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Volume 14 No. 08
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Scientific Investigations

Association Between Sleep Duration, Quality and Body Mass Index in the Korean Population

Sung Keun Park, MD, PhD1; Ju Young Jung, MD, PhD2; Chang-Mo Oh, MD, PhD3; Roger S. McIntyre, MD, FRCPC4,5,6; Jae-Hon Lee, MD, PhD7
1Center for Cohort Study, Total Healthcare Center, Kangbuk Samsung Hospital, Sungkyunkwan University School of Medicine, Seoul, Republic of Korea; 2Total Healthcare Center, Kangbuk Samsung Hospital, Sungkyunkwan University, School of medicine, Seoul, Korea; 3Departments of Preventive Medicine, School of Medicine, Kyung Hee University, Seoul, Korea; 4Mood Disorders Psychopharmacology Unit, University Health Network, Toronto, Ontario, Canada; 5Department of Psychiatry, University of Toronto, Ontario, Canada; 6Department of Pharmacology, University of Toronto, Ontario, Canada; 7Korea University Research and Business Foundation, Seoul, Korea

Study Objectives:

Mounting evidence indicates that sleep disturbance contributes to the increased risk for cardiometabolic diseases. Obesity and underweight are also closely linked to cardiometabolic risk. Thus, the objective of this study was to examine the association between sleep duration, quality, and body mass index (BMI) categories.

Methods:

Using data from a cohort of 107,718 Korean individuals (63,421 men and 44,297 women), we conducted cross-sectional analysis with sex subgroup analysis. Sleep duration was classified into 3 groups—short (< 7 hours), normal (7–9 hours) and long sleep (> 9 hours)—and Pittsburgh Sleep Quality Index (PSQI) score was used to divide sleep quality into 2 groups—poor (PSQI > 5) and good sleep (PSQI ≤ 5). Compared to normal sleep and good sleep quality, adjusted odds ratios of short and long sleep and poor sleep for BMI categories were calculated. BMI categories included underweight (BMI < 18.5 kg/m2), overweight (BMI 23 to < 25 kg/m2), obesity (BMI 25 to < 30 kg/m2) and severe obesity (BMI ≥ 30 kg/m2).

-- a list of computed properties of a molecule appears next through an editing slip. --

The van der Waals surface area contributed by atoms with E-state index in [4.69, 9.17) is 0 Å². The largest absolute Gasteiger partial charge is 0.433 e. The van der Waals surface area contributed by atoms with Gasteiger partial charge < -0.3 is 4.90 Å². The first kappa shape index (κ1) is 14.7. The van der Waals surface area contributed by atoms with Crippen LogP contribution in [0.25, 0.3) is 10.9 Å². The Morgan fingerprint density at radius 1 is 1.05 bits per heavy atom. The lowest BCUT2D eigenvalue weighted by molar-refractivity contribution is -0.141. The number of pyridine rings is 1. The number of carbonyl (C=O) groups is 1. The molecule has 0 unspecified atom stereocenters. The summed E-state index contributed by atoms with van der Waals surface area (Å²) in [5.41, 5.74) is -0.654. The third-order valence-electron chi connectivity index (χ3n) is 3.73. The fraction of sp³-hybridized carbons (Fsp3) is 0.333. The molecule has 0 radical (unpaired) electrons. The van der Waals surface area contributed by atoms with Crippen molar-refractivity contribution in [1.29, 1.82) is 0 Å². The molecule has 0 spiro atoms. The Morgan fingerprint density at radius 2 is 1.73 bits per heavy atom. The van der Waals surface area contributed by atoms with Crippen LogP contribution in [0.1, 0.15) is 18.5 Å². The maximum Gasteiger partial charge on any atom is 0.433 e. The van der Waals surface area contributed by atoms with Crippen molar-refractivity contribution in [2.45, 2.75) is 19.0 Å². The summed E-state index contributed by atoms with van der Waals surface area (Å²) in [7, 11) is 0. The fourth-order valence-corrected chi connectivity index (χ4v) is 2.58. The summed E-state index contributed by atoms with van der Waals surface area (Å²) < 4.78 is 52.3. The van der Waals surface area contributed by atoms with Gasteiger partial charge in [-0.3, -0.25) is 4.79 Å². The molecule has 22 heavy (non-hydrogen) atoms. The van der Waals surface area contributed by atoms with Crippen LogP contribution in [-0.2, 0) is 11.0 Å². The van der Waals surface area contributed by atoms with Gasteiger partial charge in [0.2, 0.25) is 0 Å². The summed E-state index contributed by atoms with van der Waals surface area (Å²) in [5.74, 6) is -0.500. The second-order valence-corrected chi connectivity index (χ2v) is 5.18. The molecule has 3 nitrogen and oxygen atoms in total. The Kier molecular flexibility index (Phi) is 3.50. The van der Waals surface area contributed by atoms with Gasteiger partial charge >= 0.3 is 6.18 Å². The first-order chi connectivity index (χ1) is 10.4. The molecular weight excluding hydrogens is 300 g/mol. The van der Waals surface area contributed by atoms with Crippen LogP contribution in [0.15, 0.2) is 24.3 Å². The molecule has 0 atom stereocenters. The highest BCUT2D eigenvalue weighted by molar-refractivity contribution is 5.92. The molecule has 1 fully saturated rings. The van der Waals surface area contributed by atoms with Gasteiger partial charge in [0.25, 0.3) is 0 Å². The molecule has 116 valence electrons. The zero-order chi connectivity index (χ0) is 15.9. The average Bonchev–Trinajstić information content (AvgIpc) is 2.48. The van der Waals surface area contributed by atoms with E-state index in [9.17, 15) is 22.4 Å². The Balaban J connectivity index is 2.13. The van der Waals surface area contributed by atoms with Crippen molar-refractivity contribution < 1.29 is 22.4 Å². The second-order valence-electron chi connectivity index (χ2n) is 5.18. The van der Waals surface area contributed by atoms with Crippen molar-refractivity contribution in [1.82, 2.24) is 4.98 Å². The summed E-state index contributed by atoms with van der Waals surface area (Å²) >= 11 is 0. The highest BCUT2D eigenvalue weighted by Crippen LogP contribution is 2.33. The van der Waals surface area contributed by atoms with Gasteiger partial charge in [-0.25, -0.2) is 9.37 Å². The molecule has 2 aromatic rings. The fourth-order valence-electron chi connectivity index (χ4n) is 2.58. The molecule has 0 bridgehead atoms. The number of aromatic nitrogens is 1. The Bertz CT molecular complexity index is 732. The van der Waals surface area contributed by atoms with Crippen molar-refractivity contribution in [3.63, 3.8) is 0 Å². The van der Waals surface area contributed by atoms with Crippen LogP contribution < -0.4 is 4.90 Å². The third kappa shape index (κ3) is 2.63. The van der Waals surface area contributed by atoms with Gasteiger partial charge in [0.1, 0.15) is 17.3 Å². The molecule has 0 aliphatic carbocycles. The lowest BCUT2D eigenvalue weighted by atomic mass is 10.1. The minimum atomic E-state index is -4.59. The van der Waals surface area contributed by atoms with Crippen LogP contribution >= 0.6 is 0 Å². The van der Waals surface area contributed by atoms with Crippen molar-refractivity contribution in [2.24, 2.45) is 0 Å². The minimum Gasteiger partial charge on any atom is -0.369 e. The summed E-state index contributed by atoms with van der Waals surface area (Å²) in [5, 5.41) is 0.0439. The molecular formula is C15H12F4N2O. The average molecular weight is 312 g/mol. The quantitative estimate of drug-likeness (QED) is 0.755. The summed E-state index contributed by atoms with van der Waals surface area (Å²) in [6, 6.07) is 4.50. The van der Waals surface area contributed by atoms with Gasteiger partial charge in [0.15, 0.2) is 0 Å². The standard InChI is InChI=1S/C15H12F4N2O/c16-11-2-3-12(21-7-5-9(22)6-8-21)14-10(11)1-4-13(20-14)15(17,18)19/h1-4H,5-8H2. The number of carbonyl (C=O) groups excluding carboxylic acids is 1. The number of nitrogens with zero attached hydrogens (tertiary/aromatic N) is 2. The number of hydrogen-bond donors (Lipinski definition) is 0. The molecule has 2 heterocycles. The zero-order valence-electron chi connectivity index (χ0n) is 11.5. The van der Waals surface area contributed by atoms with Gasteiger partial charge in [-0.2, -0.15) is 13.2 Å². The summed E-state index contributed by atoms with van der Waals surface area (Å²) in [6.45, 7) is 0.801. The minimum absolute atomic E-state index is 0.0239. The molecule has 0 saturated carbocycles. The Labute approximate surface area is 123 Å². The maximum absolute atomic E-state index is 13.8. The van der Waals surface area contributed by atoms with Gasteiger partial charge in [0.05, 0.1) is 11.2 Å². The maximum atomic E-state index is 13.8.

Results:

Short sleep duration had the dose-dependent relationship with obesity categories from overweight to severe obesity, and inverse relationship with underweight (adjusted odds ratios [95% confidence intervals] for underweight, overweight, obesity, and severe obesity versus normal weight; 0.88 [0.82–0.94], 1.15 [1.11–1.20], 1.31 [1.26–1.37], 1.70 [1.54–1.85]). Poor sleep quality was significantly associated with severe obesity in male subgroup (1.16 [1.05–1.27]) and with obesity (1.18 [1.10–1.25]) and severe obesity in female subgroup (1.66 [1.40–1.98]).

Conclusions:

Short sleep duration and poor sleep quality was more positively associated with obesity across BMI than underweight.

Citation:

Park SK, Jung JY, Oh CM, McIntyre RS, Lee JH. Association between sleep duration, quality and body mass index in the Korean population. J Clin Sleep Med. 2018;14(8):1353–1360.


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